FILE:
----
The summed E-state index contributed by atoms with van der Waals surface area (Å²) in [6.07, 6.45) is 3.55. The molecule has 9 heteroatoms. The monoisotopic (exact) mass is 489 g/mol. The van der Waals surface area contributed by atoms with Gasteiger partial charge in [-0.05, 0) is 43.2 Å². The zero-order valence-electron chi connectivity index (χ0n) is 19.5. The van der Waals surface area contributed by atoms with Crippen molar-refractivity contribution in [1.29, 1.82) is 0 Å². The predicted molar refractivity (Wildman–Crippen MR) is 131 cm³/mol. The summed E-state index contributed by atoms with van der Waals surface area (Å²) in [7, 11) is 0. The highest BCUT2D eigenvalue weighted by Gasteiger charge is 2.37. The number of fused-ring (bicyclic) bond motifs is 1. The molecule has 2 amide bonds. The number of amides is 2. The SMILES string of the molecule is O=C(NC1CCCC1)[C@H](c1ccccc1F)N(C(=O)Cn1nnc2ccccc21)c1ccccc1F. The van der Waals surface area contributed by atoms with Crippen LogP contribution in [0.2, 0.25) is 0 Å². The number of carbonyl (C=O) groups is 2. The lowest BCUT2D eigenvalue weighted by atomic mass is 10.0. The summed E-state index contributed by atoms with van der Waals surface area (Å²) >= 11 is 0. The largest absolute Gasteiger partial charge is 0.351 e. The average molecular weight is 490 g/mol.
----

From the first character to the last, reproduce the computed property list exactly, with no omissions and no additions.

The summed E-state index contributed by atoms with van der Waals surface area (Å²) in [6.07, 6.45) is 3.55. The molecule has 9 heteroatoms. The monoisotopic (exact) mass is 489 g/mol. The van der Waals surface area contributed by atoms with Gasteiger partial charge in [-0.05, 0) is 43.2 Å². The zero-order valence-electron chi connectivity index (χ0n) is 19.5. The van der Waals surface area contributed by atoms with Crippen molar-refractivity contribution in [1.29, 1.82) is 0 Å². The predicted molar refractivity (Wildman–Crippen MR) is 131 cm³/mol. The summed E-state index contributed by atoms with van der Waals surface area (Å²) in [7, 11) is 0. The highest BCUT2D eigenvalue weighted by Gasteiger charge is 2.37. The number of fused-ring (bicyclic) bond motifs is 1. The molecule has 2 amide bonds. The number of amides is 2. The SMILES string of the molecule is O=C(NC1CCCC1)[C@H](c1ccccc1F)N(C(=O)Cn1nnc2ccccc21)c1ccccc1F. The van der Waals surface area contributed by atoms with Crippen LogP contribution in [0.2, 0.25) is 0 Å². The number of carbonyl (C=O) groups is 2. The lowest BCUT2D eigenvalue weighted by atomic mass is 10.0. The summed E-state index contributed by atoms with van der Waals surface area (Å²) >= 11 is 0. The largest absolute Gasteiger partial charge is 0.351 e. The average molecular weight is 490 g/mol.